Thu, Mar 25, 2010 - Page 3 News List

No timetable for ECFA to become FTA

A DECADE? How long it would take for an ECFA to be turned into a free-trade pact would depend on the contents and how WTO members view the deal, Lin Yi-fu said

By Shih Hsiu-chuan  /  STAFF REPORTER

Interim deals such as the proposed economic cooperation framework agreement (ECFA) between Taiwan and China are not subject to WTO rules and need not necessarily lead to a free-trade agreement (FTA) within a set period of time, Taiwan’s permanent representative to the WTO Lin Yi-fu (林義夫) said yesterday.

Lin made the remarks while addressing lawmakers at the legislature’s Foreign and National Defense Committee, where the ECFA took center stage.

Lin said WTO rules do not set a timetable for interim deals to enter into comprehensive trade liberation under FTAs, which cover between 90 percent and 95 percent of trade in goods, services and investment.

“Generally, however, that period is about 10 years,” he said.

In accordance with Article 24 of the General Agreement on Tariffs and Trade (GATT) and Article 5 of the General Agreement on Trade in Services, WTO members are allowed to form regional trade agreements (RTAs) under which tariffs on virtually all trade by signatories is eliminated, but not extended to non-FTA signatories, as global trade talks are deadlocked.

“A cross-strait ECFA is one of the formalities that could lead to a FTA, but how long the transition period will be depends on the contents of an ECFA and how other WTO members view the deal,” Lin said.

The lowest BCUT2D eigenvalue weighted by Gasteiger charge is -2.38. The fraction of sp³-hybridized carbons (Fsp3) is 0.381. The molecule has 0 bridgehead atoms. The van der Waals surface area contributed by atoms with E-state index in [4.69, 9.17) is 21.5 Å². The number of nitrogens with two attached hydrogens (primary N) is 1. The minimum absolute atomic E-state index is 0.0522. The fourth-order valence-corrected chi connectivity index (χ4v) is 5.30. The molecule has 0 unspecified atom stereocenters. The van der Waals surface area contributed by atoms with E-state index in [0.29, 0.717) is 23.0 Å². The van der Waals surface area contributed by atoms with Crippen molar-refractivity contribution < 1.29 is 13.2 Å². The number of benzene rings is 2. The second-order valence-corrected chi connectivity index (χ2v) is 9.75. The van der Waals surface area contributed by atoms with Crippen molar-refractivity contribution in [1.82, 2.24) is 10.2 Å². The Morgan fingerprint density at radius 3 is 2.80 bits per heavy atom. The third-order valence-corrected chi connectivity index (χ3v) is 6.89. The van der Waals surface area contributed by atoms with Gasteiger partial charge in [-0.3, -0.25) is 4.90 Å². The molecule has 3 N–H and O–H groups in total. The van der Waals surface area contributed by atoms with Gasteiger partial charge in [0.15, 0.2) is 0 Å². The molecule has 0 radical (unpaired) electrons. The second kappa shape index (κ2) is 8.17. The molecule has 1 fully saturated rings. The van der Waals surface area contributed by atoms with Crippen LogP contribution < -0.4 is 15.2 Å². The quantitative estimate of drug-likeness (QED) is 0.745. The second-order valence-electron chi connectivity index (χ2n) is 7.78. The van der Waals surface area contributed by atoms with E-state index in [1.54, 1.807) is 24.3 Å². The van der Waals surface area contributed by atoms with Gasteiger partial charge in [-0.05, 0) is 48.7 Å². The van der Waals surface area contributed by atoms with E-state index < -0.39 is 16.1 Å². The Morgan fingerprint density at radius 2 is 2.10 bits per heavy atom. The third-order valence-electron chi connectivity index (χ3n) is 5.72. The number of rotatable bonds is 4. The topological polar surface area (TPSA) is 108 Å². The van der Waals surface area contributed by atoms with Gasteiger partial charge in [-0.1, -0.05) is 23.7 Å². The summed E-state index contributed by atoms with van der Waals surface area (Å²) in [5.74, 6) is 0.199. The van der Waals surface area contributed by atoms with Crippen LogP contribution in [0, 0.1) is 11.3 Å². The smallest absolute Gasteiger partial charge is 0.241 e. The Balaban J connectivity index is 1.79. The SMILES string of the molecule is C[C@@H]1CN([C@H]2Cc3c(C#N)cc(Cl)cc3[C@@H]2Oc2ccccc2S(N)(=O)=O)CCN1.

Taiwan has yet to report information about the proposed ECFA to the WTO because the ECFA “is still being negotiated,” Lin said.

Once an ECFA is signed, the contents of the trade pact would be communicated to the WTO committee on regional trade agreements, as required by WTO rules, Lin said.

“Nevertheless, many WTO members have expressed support [for an ECFA] and would be happy to see it happen … An ECFA would significantly reduce obstacles to the signing of a FTA with [Taiwan’s] other trade partners,” he said.

During the session, Democratic Progressive Party (DPP) lawmakers cast doubt on a government promise that an ECFA would not open Taiwan to more agricultural products from China or allow the entry of Chinese laborers.

The DPP lawmakers asked whether such promises would become invalid once an ECFA turns into an FTA.

Questions regarding the country’s sovereignty, such as the title under which Taiwan would sign an ECFA with China and whether the trade deal would be defined by the WTO as an international deal or an internal Chinese agreement, were also expressed.

Lin and Vice Minister of Economic Affairs Liang Kuo-hsin (梁國新) did not give definitive replies.

Lin also declined to comment on whether an ECFA should be put to a referendum, adding that of the 271 RTAs in force today, only one was decided via a plebiscite — a 2007 referendum to approve or reject Costa Rica’s FTA with Central America, the Dominican Republic and the US, known as the DR-CAFTA.

Lin later told reporters that Taiwan’s situation differed from that of Costa Rica, where the DR-CAFTA was put to a popular vote after the treaty failed to clear Congress.

Chinese Nationalist Party (KMT) lawmakers called on the officials to reassure the public by confirming that an ECFA would not further open the Taiwanese market to Chinese agricultural products.

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